In the last two weeks the campaign Twitter account for Rep. Randy Weber, R-Texas, has deleted nearly a hundred messages that were once shared with the public and now can only be found on our Politwoops archive of deleted tweets.Continue reading
If the media coverage of shutdown politics is to be believed, House Republicans' fear of 'getting primaried' bya more conservative opponent was the major impediment to moderate GOP-ers reaching a bargain with Democrats on healthcare and federal spending. However, a survey of competitive House primaries -- compiled using Sunlight's Realtime FEC tracker -- shows that incumbent Democrats are also subject to serious challenges from partisan opponents.Continue reading
“We told you so,” is so petty, but, well, we told you so. We predicted that disclosure of Senate campaign... View ArticleContinue reading
As the country hurtles toward financial default and the government shutdown enters it's 16th day, one of the crucial elements surfacing in various GOP proposals to end the stalemate is a repeal of the medical device tax, passed as part of the Affordable Care Act. While the industry was not powerful enough to keep the tax out of Obamacare, it has waged a strong campaign since to win a repeal, employing Washington lobbyists-for-hire with deep Washington contacts. Meet some of these lobbyists via our Influence Explorer and Party Time tools.
Tarplin, Downs & Young. Cofounded in 2006 by a trio ...Continue reading
Congress has failed to keep the government running for more than a week, and even though life on the campaign fundraising circuit has slowed somewhat, the government shutdown won’t stop members of Congress from asking for—and receiving—campaign contributions. The unseemliness of elected officials dialing for dollars from fat cat contributors while 800,000 federal workers are shut out of their jobs is bad enough. But, as a twisted result of the government shutdown, Senate candidates will get a pass on filing their disclosure reports on time and the public will be completely in the dark as to who is funding their campaigns.Continue reading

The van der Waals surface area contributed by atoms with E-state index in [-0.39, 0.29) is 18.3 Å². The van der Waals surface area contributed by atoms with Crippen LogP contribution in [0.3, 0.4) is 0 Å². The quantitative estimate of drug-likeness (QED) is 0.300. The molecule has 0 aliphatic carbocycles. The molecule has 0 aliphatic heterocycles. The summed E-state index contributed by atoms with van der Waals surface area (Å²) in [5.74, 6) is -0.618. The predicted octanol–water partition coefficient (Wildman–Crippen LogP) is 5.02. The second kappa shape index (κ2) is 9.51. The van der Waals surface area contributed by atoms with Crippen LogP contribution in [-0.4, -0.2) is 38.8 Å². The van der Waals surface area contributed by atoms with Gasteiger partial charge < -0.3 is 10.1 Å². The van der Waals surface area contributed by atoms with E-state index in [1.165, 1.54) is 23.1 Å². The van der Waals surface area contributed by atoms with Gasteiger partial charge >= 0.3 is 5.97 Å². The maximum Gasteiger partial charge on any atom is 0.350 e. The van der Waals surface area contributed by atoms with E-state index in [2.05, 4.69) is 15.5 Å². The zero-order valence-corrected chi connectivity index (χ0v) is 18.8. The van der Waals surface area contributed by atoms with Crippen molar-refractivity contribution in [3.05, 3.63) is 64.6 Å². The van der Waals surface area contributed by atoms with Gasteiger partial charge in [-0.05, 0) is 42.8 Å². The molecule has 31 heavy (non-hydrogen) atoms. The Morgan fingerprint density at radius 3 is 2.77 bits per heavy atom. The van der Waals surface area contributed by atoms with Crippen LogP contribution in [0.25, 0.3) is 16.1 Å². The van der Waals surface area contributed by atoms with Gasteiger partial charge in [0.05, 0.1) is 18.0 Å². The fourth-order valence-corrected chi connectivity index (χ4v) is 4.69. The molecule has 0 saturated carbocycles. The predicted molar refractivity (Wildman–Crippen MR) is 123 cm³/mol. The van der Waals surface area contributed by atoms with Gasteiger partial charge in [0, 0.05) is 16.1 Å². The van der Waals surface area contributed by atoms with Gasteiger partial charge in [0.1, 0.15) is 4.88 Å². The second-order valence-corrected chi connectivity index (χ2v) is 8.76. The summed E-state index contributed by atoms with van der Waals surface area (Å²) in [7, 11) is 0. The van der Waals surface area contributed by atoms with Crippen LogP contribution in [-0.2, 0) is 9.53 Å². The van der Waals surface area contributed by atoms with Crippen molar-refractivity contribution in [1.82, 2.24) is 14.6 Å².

As the government shutdown continues to consume the daily life of Congress, members sharing their thoughts on Twitter seem eager to frame events through the lens of the shutdown.Continue reading
If the government shutdown is going to be resolved, it's going to take compromise by some key players who so far haven't shown much willingness to bend. So who might influence these influentials? Sunlight decided to examine some of the monied interests behind key figures in the debate.
Perhaps unsurprisingly, in many cases the special interests are closely aligned with their beneficiaries' positions in the standoff, which largely revolves around the health care debate.
Here's a closer look:
The president is the most prodigious fundraising weapon in the Democrats' arsenal. His campaign's success in ...Continue reading
Here's a brief round up of a number of Sunlight tools that you can use to follow updates on the ongoing government shutdown.Continue reading
When the government shuts down and takes most of its data with it, the public needs to have a backup plan.Continue reading
As the government shutdown begins, so does the blame game. Is it Republicans’ fault? Democrats’ fault? While the endless speculation keeps pundits busy, it’s important to remember that members of Congress don’t care about “the public” in the abstract. They care about the public in their district. We say “district” because any deal to re-start the government will require agreement by both the House and the Senate. While senators, with their broader constituencies, have to worry more about voters in the center, no such pressure exists for most House members. A quick analysis finds roughly seven in eight House Republicans (86.6 percent, to be exact, or 201 of 232) won with at least 55 percent of the vote in 2012. Additionally, 140 Republicans (60.3 percent of the caucus) won with at least 60 percent of the vote. The chart below shows the distribution of seats by margin of victory. Note: most Democrats also come from safe seats.Continue reading